Straw ban movement to protect oceans makes waves


Helen Moore

A sign at Doc Chey’s Noodle House helps enforce their new no straw policy.

At Doc Chey’s Noodle House, junior Caroline Garvey serves a family drinks. She instinctively reaches into her pocket and lays out straws on the table. Garvey hesitates on her way back to the kitchen, recognizing her mistake. She immediately apologizes, quickly swiping up the straws.

Garvey has been trying to break this habit, which wasn’t problematic until just recently. Now, Doc Chey’s waiters can only serve paper straws, and only upon request.

Ever since a video taken by marine biologist Christine Figgener went viral last year on Youtube of a sea turtle with a straw stuck in its nose that had to be surgically removed, people have become more aware of the negative impact of straws in our oceans.

According to For a Strawless Ocean Organization, straws get into the ocean from waste being left on beaches and trash cans being blown over. Gutters and storm drains lead to the ocean, meaning all straws and plastic waste in our streets following that path end up there as well.

In response to public pressure, cities and businesses are banning or limiting the use of plastic straws. According to the New York Times, the hospitality industry is realizing that these single-use products probably damage the environment more than they are worth in convenience. NPR reported that organizations such as Starbucks, Ikea, and even the country of Scotland are all banning or phasing out plastic straws, suggesting that this is the beginning to an international movement.

Restaurants throughout Grady’s district, such as Osteria, Fritti, Doc Chey’s, Goin’ Coastal, and MetroFresh are joining in the national straw ban efforts.

Each has their own approach. Osteria, Doc Chey’s, and Goin’ Coastal only serve customers straws upon request, while Fritti has shifted to biodegradable, paper straws.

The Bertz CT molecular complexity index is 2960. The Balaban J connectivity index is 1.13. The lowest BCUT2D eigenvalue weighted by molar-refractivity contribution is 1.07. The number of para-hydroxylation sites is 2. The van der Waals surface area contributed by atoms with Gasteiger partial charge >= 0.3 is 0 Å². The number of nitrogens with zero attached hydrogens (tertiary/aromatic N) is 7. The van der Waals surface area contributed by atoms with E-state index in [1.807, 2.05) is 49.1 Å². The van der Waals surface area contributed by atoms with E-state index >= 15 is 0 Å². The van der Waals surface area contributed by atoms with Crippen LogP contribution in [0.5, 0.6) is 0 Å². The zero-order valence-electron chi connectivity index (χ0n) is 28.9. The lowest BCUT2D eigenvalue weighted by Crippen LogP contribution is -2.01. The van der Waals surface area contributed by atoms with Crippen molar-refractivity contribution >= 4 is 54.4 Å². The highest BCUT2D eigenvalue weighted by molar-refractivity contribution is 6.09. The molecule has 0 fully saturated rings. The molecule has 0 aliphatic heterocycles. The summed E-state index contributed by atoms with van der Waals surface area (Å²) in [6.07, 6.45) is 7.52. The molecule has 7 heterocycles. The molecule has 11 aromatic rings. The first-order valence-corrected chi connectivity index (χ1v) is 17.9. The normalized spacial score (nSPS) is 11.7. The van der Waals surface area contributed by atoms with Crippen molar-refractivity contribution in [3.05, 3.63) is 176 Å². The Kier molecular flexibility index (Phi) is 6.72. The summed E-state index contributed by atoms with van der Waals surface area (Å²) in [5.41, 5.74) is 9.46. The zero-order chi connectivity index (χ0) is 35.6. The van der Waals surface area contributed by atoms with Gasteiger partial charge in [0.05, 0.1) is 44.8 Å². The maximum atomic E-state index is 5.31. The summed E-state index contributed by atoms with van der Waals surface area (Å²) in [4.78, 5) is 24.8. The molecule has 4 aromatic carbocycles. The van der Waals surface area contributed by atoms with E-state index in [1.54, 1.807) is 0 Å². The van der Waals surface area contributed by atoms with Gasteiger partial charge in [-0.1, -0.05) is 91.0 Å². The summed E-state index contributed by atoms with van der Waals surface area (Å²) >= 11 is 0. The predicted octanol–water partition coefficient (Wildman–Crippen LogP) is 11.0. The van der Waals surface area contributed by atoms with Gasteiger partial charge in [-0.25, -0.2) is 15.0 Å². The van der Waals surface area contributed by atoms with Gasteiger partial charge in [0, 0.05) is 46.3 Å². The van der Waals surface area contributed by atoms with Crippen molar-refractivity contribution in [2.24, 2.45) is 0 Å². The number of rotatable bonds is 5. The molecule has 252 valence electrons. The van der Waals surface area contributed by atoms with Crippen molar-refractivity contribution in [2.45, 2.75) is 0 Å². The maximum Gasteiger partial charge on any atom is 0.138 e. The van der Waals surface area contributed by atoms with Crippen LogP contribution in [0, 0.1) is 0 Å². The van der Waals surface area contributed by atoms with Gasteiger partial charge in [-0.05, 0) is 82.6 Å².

Mitchell Anderson, founder and owner of MetroFresh, is a long-time advocate for restaurant sustainability.

I have hated using straws for years,” Anderson said. “I never understand why someone who gets a glass of water needs a straw.”

Restaurants are changing their business practices to make other changes as well. Some restaurants such as MetroFresh compost their organic waste, which is an expensive option but keeps some garbage out of the landfill. Anderson estimates that composting costs the business over $3,000 per year. Although it’s not profitable, he feels it’s worth it.

I am more than happy to do what I can to help the environment,” Anderson said. “So overall, I don’t feel like there is a net negative effect on the business. In some ways, there is a positive impact on customer loyalty and appreciation.”

Some restaurants have adopted more environmentally-friendly to-go boxes. They are trying to switch from materials such as styrofoam to compostable containers when possible. However, Anderson said the convenience and cheap price of plastic flatware is tempting. The simplest solution might be sticking with regular silverware, but there is a higher cost associated with washing dishes and frequent to-go orders make disposable flatware much more convenient.

Although it is more work and money for restaurants, customers have had a positive response to this environmental-friendly movement. Garvey thinks this movement is beneficial.

I think a lot of people have only really given positive feedback,” Garvey said. “Customers are more excited and proud of what we are doing than anything else.”

Garvey has not had a customer complain about the straws. In fact, some customers have brought in their own metal straws to use instead of paper straws offered by Doc Chey’s.

Junior Kasey Bandrowski, who works at Fritti, notices some customers are doing the same thing.  

I don’t think switching to paper straws will negatively affect our business in any way,” Bandrowski said. “Instead, people are more appreciative that we are making an effort to save the environment.”

Employees, like senior Carrie Miller, who works at Goin’ Coastal, also appreciate the effort.

“This is definitely just a beginning step to fix pollution in our environment,” Miller said. “There’s so much more we could be doing, but straws are just the first step.”

For Anderson, it’s all about helping the environment and leaving behind as little waste as possible.

“I believe every step is important,” Anderson said. “Every time we think about not using straws, plastic grocery bags, or recycling, we’re making a difference. By focusing on smaller issues on which you can have an impact, you are participating in a much larger solution to a much larger problem.”